JOHNS: Right, right. Doma, the Defense of Marriage Act, this -- these cases, essentially, have to do with federal benefits and whether couples in states where same-sex marriage is legal are eligible for federal tax benefits, Social Security, it goes on and on. The question here is whether it's OK for the federal government to try to regulate marriage, because throughout history marriage has been regulated by the states, --

MALVEAUX: Yes.

JOHNS: -- so the Supreme Court could look at the narrow question of federal power or broaden it out. It's really up to them to sort of determine the scope of the case.

MALVEAUX: Let's talk about those specific states because we have voters in Maryland, Maine, Washington state that have approved same- sex marriage in the elections early this month, and you have nine states and D.C. where same-sex marriage is legal.

JOHNS: Yes.

MALVEAUX: So, how does the Supreme Court -- if it gets involved, how does that impact folks in those states that said, look, we think this is proper and right?

JOHNS: Well, the Supreme Court historically has preferred to follow the country on a lot of issues and big issues. So, take desegregation of public schools, that was Brown versus the Board of Education, or interracial marriage, that was a case called --

MALVEAUX: Yes.

JOHNS: -- Loving versus Virginia. They were very slow to move on some of these as they watched the states move in one direction. And after the -- a lot of the states have moved in one direction, that's when the Supreme Court finally moved.

In this case, you've got something like 41 states that in one form or another have said no to same-sex marriage, so there's a question as to whether the country is ready. So, that's another reason that we're sort of looking at this and saying, we'll see.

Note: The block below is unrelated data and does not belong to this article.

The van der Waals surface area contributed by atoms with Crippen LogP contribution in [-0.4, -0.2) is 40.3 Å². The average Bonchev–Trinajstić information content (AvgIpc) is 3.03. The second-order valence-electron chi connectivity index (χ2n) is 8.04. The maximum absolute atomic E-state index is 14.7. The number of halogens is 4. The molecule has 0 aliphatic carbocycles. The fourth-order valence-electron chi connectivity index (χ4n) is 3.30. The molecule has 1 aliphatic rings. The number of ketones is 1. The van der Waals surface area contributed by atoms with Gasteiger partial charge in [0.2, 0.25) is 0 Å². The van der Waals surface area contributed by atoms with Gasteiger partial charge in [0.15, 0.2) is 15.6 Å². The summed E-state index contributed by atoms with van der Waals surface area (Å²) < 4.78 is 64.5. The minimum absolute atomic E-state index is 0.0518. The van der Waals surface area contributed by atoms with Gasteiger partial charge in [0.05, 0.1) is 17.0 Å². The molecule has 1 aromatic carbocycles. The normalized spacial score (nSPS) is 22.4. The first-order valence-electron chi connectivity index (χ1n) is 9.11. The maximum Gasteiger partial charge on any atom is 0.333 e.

MALVEAUX: And I wonder if the court takes into account the shifting views on all of this. I want you to check this out, this poll -- the CNN National Exit Poll in November's election, 49 percent saying that same-sex marriage should be legal in their state compared to 46 percent who said it should not. The public pretty much divided on this, but seems to be swaying towards approval. Do they look at these kinds of things? JOHNS: Polls? Not so much, I don't think. But, again, it's the question of where the country is moving and where the law is moving more than anything else. I would imagine if the Supreme Court were to take a poll, it would be a poll of the states and their legislatures to try to see what kinds of laws have moved in one direction or another direction. But as far as the public opinion polls, you know and I know, Suzanne, they can change pretty rapidly and sometimes they do.

MALVEAUX: All right. Thank you, Joe, I appreciate it. We'll be following that case very closely.

The United States might be winding down the war in Afghanistan, but the Pentagon says there is no plan to stop the fight against terror.

(COMMERCIAL BREAK)

MALVEAUX: We're following. This is out of Casper, Wyoming. This is Casper College in Wyoming. According to a spokesperson for the college, there's been a shooting that has taken place there on campus. The campus on lockdown. There are a couple of elements we have here. We're looking at a Google map of where exactly this is. We understand there's also a campus website that is -- has an alert that is posted. An emergency alert that says all classes and activities are canceled until further notice. They are updating as they go. They say campus offices are open. Campus travel is permitted.